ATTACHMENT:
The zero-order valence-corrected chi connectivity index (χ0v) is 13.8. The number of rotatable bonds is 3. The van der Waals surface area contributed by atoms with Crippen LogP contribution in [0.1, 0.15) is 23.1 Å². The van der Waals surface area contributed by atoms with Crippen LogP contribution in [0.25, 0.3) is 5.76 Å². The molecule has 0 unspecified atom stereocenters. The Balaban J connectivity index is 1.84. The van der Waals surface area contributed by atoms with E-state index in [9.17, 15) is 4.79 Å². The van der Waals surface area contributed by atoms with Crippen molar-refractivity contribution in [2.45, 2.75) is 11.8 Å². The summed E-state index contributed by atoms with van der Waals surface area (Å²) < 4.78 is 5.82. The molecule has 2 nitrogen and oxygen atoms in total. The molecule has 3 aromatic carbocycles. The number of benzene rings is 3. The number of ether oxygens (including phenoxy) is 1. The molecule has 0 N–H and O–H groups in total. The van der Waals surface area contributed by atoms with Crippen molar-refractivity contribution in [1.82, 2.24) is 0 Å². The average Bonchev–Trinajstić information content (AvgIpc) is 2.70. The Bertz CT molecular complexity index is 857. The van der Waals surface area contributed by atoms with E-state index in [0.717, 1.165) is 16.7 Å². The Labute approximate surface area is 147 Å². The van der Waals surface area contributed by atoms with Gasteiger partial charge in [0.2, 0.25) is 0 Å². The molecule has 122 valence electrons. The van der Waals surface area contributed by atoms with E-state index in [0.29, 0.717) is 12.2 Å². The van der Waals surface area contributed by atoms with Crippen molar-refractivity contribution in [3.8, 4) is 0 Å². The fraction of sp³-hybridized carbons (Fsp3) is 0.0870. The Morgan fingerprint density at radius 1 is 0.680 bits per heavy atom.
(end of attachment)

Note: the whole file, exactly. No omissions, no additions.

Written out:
The zero-order valence-corrected chi connectivity index (χ0v) is 13.8. The number of rotatable bonds is 3. The van der Waals surface area contributed by atoms with Crippen LogP contribution in [0.1, 0.15) is 23.1 Å². The van der Waals surface area contributed by atoms with Crippen LogP contribution in [0.25, 0.3) is 5.76 Å². The molecule has 0 unspecified atom stereocenters. The Balaban J connectivity index is 1.84. The van der Waals surface area contributed by atoms with E-state index in [9.17, 15) is 4.79 Å². The van der Waals surface area contributed by atoms with Crippen molar-refractivity contribution in [2.45, 2.75) is 11.8 Å². The summed E-state index contributed by atoms with van der Waals surface area (Å²) < 4.78 is 5.82. The molecule has 2 nitrogen and oxygen atoms in total. The molecule has 3 aromatic carbocycles. The number of benzene rings is 3. The number of ether oxygens (including phenoxy) is 1. The molecule has 0 N–H and O–H groups in total. The van der Waals surface area contributed by atoms with Crippen molar-refractivity contribution in [1.82, 2.24) is 0 Å². The average Bonchev–Trinajstić information content (AvgIpc) is 2.70. The Bertz CT molecular complexity index is 857. The van der Waals surface area contributed by atoms with E-state index in [0.717, 1.165) is 16.7 Å². The Labute approximate surface area is 147 Å². The van der Waals surface area contributed by atoms with Gasteiger partial charge in [0.2, 0.25) is 0 Å². The molecule has 122 valence electrons. The van der Waals surface area contributed by atoms with E-state index in [0.29, 0.717) is 12.2 Å². The van der Waals surface area contributed by atoms with Crippen molar-refractivity contribution in [3.8, 4) is 0 Å². The fraction of sp³-hybridized carbons (Fsp3) is 0.0870. The Morgan fingerprint density at radius 1 is 0.680 bits per heavy atom.